Lothal Sarasvati Ratnagiri Anuradhapura South India Architectural reconstruction 



The authors would like to put on record their heartfelt gratitude to S. Mukherjee, S. Panambur, R. Kataria, G. Ramachandran, K. Issar and T. Agarwal for their valuable contribution to this study.


  1. Ghosh S et al (2013) Microclimatic and culture-specific adaptations of building forms in Gujarat: from Indus Valley to modernism. Int J Constr Environ 3:81–96CrossRefGoogle Scholar
  2. Ghosh S et al (2014) Ratnagiri University: an architectural reconstruction. Sri Aurobindo Ashram Press, Pondicherry, India (ISBN 978-93-5174-606-5) Google Scholar
  3. Ghosh S et al (2015) Idioms of sustainability in ancient Anuradhapura, Sri Aurobindo Ashram Press (under the aegis of SAARC Cultural Centre, Colombo, Sri Lanka) (ISBN 987-93-5212-891-4) Google Scholar
  4. Bhanware P (2017) Case study of an ECBC compliant, energy efficient building: Aranya Bhawan, Jaipur. In: Presented at the 2nd regional workshop on ECBC implementation in states, AhmedabadGoogle Scholar
  5. Canbay Ç (2003) Optimization of HVAC control strategies by building management systems case study: Özdilek Shopping Center. MSc, Izmir Institute of Technology, TurkeyGoogle Scholar
  6. Choudaha R (2011) Growth of higher education institutions [graph]. Accessed 4 Apr 2017
  7. Danino M (2010) A plan of Kalibangan on the Sarasvati [sketch of a plan]. In the lost river: on the trail for Sarasvati. Penguin Books, London, p 158 (ISBN 9780143068648) Google Scholar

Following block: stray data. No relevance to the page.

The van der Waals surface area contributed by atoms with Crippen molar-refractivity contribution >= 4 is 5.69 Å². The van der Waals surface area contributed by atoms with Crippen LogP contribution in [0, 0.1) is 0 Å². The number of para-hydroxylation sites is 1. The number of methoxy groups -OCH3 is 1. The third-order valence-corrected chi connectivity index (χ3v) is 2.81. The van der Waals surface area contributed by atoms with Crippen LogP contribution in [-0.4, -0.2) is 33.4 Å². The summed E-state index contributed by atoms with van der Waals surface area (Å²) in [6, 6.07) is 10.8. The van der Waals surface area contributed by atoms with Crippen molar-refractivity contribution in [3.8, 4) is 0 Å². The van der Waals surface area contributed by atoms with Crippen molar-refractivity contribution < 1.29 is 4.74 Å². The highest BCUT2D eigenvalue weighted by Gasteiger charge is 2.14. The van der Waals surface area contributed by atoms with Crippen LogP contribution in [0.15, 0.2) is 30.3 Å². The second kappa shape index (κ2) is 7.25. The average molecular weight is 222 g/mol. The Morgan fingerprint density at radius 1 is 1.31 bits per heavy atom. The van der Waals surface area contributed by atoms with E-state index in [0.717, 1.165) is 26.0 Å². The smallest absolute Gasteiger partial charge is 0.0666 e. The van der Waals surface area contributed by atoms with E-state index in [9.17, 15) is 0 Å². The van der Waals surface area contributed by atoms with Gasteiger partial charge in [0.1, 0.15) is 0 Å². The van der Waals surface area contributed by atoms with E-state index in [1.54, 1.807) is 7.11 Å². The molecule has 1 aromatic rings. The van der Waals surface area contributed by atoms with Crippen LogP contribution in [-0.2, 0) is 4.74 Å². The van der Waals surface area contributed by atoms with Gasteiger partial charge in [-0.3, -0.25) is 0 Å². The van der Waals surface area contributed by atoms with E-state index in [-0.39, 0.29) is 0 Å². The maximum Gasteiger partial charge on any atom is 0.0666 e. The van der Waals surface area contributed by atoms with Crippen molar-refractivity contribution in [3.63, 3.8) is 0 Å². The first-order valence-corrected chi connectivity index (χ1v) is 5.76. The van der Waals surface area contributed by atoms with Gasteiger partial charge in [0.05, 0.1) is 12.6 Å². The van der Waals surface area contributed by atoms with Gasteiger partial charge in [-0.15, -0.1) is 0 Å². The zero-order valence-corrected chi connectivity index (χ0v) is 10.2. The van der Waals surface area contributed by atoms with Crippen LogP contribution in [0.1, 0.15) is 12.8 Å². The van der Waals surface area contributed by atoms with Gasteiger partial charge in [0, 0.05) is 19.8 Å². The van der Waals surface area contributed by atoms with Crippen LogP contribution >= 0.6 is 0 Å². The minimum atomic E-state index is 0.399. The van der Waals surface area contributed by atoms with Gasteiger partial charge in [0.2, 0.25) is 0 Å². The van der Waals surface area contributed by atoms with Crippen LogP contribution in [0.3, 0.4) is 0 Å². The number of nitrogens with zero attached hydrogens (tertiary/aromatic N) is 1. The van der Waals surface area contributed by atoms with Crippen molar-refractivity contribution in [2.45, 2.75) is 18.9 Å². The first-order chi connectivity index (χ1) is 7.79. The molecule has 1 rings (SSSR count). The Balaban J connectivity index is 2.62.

8. Davis L, Gertler P (2015) Contribution of air conditioning adoption to future energy use under global warming. Proc Natl Acad Sci 112(19):5962–5967CrossRefGoogle Scholar
  9. Egodawatta C, Warnasooriya R (2014) Diversity of tree flora in home gardens in urban proximity of Anuradhapura city, Sri Lanka. Agric For Fish. 3(1):34–39. doi:  10.11648/j.aff.20140301.17 Google Scholar
  10. El Fgaier F et al (2015) Thermal performance of unfired clay bricks used in construction in the north of France: Case study. Case Stud Constr Mater 3:102–111. doi: 10.1016/j.cscm.2015.09.001 Google Scholar
  11. Goenka A (2016) A design environment to enable smart buildings. Master’s thesis, Imperial College LondonGoogle Scholar
  12. Indus valley civilization (2017) Rammed earth houses in Lothal (artist’s impression). Accessed 4 Apr 2017
  13. Kher S (2008) Annotated map of the Ghaggar -Saraswati basin [map]. Accessed 2 Aug 2017

Copyright information

© Springer-Verlag London Ltd. 2017

Authors and Affiliations

  1. 1.School of Mechanical and Building SciencesVIT UniversityVelloreIndia
  2. 2.School of Earth and EnvironmentUniversity of LeedsLeedsUK

Personalised recommendations